Rav Kook on “Secular Studies” and the Holiness In the 70 Languages


Awakening the Holiness in Every Language
(from Kovetz Alef, section 887)

In an age when we witness a powerful attraction to the study of languages and science, it is impossible to fight against all who are drawn towards them. Indeed, the times and the signs of the day indicate the necessity [for these studies]. The inner righteous, with their mystical service, come to the rescue at this hour. With nobility of spirit, they open up the blocked conduits and establish the mystical secret of God in “His studies.” These studies encompass all that is in the universe, especially that which advances the world’s progress.

The righteous awaken the holiness hidden in each language. They utilize the power of Joseph, who incorporated all [of the physical world] with the Hebrew letter hey.1 They apply the power of the Divine word from Sinai, which illuminates with an ever-increasing light. “Each Divine command split up into seventy languages” (Shabbat 88b).

Similarly, we find that Moses explained the Torah be’er heitev, “very clearly” (Deut. 27:8).2 Moses uncovered the essence of good in every language, the inner force that introduced it from holy Majesty. The language itself is thus clarified and refined. Then we may present a “language of clarity” to all nations, so that “all will be able to call out in the name of God” (Zephania 3:9).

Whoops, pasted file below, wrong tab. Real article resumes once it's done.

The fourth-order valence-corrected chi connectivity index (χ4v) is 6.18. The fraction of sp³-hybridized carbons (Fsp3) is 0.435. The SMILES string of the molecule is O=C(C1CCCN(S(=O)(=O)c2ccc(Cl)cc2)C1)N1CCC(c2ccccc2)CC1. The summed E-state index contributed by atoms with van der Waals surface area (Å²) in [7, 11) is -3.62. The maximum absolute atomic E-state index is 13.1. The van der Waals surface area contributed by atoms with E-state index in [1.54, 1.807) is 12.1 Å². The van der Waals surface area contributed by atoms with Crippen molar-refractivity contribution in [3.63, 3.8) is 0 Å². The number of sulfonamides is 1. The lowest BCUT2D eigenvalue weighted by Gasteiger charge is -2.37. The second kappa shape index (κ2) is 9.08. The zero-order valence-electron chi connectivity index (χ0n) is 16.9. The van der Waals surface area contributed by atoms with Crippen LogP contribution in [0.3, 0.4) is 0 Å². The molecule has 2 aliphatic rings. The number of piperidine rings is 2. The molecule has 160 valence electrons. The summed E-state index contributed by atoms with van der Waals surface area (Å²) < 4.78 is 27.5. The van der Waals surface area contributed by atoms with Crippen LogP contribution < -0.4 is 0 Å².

1 In Psalms 81:6, Joseph’s name is spelled with an extra letter, the letter hey. “As a testimony for Jehoseph… when he went forth over the land of Egypt; I understood a language that I had not known.” According to the Midrash in Sotah36b, the angel Gabriel gave Joseph the letter hey from God’s Name so that Joseph would be able to learn all seventy languages.
The Sages in Menachot 29b wrote that God created this world with the letter hey.

2 The Talmud in Sotah 32a explains be’er heitev to mean that the Torah was translated into seventy languages.

from: R’ Chanan Morrison:

http://ravkooktorah.org/

Author: Matthew Zachary Gindin

Freelance journalist and teacher. I write regularly for the Forward, All That In Interesting, and the Jewish Independent, and have been published in Religion Dispatches, Situate Magazine, Elephant Journal, and elsewhere.

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